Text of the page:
However, Dr. Lee also wanted to know if we, adults, can tell when a child is lying or telling the truth. Dr. Lee played videos of these types of games for many, many adults from all walks of life. In half of the videos, the children lied. In the other half of the videos, the children told the truth. Recognizing that if the adults guessed randomly, there would be a 50% chance of them being right, an adult whose accuracy was around 50% was a terrible detector of children’s lies.

Spoiler Alert (although the title of this blog post gives it away): Please watch the video before proceeding.

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What’s the Court’s Dollar Value for a Religious Divorce (“Get”)?

Posted in Divorce, Maintenance, Sanctions

Mendel EpsteinAccording to Jewish law, God prescribed both the way to unite souls in marriage and gave instructions how those souls can be severed. While Jewish law requires one to follow the law of the land, and thus a civil divorce is required, that civil divorce cannot serve as a substitute for a halachic (conforming to the strictures of Jewish law) divorce, the “get.” Without a get, no matter how long the couple is separated, and regardless of civil law documents, in the eyes of Jewish law the couple is still married. As reported at Chabad.org:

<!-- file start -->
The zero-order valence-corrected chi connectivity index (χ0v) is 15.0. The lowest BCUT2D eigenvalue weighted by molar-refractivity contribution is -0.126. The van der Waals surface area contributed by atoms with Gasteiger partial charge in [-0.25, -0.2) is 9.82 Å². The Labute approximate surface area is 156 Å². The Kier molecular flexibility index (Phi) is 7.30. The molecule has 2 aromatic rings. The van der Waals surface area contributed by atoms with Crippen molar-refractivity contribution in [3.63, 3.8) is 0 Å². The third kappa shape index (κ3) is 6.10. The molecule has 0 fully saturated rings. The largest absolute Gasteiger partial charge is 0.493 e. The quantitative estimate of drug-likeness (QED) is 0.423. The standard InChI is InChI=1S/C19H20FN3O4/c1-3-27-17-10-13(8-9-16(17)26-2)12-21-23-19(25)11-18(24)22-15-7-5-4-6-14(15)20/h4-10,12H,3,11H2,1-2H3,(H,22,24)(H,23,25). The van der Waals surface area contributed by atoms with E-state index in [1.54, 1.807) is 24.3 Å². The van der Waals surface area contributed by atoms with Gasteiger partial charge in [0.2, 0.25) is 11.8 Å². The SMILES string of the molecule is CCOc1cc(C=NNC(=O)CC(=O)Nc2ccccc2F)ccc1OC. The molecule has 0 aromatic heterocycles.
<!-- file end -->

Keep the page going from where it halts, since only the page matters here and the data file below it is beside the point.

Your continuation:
“According to biblical law, a married couple is released from the bonds of matrimony only through the transmission of a bill of divorce from the husband to the wife. This document, commonly known by its Aramaic name, “get,” serves not only as a proof of the dissolution of the marriage in the event that one or both wish to remarry, it actually effects the divorce.”